Leaders from both parties on the U.S. House of Representatives Foreign Affairs Committee urged Secretary of State John Kerry to suspend funding to the Palestinian Authority until it withdraws from the International Criminal Court.
- Israel to ask U.S. congressmen to halt aid to Palestinians
- U.S. slams freeze on Palestinian tax money: We warned Israel it would cause tensions
- The U.S.-Palestinian relationship has hit a crisis
“The United States should not support direct economic assistance to the P.A. until it demonstrates a meaningful reversal of this destructive course and proves it can be a willing partner for peace,” said the letter sent Jan. 22 and relayed to reporters late last week.
The letter, signed by the top Republicans and Democrats on the committee and each of its subcommittees, stopped short of a threat to take congressional action.
The only subcommittee leader not to sign was Rep. Karen Bass (D-Calif.), the top Democrat on the Africa subcommittee.
In a separate Senate letter sent to Kerry around the same time, three quarters of that chamber said they would “not support” assistance to the Palestinian Authority, suggesting they would withhold approval of appropriations.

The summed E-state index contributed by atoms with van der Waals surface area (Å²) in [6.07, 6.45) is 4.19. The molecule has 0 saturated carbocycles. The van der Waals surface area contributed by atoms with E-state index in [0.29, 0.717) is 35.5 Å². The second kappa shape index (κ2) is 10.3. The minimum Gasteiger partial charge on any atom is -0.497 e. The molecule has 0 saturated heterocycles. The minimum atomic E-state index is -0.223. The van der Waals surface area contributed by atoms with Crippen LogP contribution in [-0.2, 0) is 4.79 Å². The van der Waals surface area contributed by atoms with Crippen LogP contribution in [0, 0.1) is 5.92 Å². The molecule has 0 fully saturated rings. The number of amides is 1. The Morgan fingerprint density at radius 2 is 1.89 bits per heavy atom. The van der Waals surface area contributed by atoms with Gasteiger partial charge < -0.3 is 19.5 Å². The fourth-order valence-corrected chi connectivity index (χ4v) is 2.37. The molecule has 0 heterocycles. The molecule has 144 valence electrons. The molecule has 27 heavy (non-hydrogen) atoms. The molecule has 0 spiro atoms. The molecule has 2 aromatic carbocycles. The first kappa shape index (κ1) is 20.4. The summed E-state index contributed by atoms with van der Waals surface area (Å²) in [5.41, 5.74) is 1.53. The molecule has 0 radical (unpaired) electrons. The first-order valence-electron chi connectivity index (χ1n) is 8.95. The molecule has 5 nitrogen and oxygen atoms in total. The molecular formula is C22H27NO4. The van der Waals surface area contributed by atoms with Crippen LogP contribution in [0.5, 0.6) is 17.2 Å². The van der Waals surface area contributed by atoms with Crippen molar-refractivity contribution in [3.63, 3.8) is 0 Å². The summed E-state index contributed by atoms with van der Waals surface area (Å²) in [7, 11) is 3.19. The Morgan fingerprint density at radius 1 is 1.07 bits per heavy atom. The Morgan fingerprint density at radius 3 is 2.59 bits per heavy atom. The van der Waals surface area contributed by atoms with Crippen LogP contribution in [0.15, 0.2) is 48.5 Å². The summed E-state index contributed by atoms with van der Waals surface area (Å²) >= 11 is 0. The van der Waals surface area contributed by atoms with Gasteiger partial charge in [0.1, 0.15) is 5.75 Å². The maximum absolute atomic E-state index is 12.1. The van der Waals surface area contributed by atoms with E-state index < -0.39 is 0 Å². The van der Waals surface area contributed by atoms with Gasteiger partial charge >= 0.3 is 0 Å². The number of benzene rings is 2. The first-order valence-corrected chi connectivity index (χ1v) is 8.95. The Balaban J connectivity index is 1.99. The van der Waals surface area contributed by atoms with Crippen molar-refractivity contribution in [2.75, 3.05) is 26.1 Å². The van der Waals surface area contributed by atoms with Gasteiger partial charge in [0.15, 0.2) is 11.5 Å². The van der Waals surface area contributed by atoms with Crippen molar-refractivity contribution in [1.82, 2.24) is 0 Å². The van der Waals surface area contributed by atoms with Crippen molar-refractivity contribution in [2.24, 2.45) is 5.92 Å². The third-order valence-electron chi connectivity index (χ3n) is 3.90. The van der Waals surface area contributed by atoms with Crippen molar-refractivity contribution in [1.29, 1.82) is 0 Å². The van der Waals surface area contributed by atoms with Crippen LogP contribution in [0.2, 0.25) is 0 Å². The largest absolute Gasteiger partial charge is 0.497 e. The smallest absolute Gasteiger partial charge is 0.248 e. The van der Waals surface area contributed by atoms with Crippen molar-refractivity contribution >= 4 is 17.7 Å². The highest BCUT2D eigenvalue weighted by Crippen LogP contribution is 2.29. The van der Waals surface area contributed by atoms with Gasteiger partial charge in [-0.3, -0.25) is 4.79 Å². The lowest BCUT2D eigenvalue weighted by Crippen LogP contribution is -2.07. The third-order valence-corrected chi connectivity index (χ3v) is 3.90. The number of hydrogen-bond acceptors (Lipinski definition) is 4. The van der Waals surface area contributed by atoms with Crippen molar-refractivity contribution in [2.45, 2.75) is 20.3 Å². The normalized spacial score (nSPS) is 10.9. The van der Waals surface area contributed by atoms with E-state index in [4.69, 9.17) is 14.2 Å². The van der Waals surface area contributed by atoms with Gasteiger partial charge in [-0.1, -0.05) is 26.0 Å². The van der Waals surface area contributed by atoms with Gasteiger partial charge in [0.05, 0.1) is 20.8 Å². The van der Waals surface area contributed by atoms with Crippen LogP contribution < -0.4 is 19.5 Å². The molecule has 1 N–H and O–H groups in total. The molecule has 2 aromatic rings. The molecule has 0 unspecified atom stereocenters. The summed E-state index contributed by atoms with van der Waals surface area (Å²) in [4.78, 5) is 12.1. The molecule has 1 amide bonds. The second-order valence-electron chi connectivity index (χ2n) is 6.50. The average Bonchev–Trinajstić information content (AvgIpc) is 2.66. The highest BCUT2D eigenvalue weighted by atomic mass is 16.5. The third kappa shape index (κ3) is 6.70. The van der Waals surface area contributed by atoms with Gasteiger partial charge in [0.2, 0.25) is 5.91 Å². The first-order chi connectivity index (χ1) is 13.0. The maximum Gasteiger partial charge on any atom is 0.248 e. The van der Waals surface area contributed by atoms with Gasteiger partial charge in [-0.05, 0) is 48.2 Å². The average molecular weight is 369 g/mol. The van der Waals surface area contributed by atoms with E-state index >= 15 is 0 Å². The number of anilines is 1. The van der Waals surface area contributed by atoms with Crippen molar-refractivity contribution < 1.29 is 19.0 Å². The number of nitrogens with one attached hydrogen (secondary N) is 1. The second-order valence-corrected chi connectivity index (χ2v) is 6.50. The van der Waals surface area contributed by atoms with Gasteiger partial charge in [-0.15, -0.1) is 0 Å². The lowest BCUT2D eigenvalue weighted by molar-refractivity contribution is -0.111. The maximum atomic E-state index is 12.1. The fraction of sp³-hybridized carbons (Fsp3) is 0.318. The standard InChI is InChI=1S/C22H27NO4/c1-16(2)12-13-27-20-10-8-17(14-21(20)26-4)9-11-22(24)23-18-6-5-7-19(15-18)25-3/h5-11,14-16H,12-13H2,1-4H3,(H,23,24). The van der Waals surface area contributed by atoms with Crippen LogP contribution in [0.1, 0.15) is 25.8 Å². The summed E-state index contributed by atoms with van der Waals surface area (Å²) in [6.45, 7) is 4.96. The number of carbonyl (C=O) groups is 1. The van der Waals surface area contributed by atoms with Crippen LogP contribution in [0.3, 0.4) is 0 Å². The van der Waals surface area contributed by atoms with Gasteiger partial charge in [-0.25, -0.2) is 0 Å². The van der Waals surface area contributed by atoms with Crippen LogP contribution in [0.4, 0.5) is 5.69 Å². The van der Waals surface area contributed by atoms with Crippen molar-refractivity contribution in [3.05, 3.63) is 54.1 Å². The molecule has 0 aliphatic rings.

Both letters were careful to target direct funding to the Palestinian Authority; much of the approximately $500 million annually in U.S. funding for Palestinians goes to humanitarian projects separate from the P.A.
Cuts would affect U.S. funding for Palestinian security forces, which cooperate with Israel in securing the West Bank.
The Palestinians acceded to the ICC late last year and, in early January, the court’s prosecutor launched a preliminary examination of whether crimes were committed during Israel’s conflict last summer with Hamas in the Gaza Strip and during its actions in the West Bank subsequent to the kidnap and murder by Palestinian terrorists of three Jewish teenagers.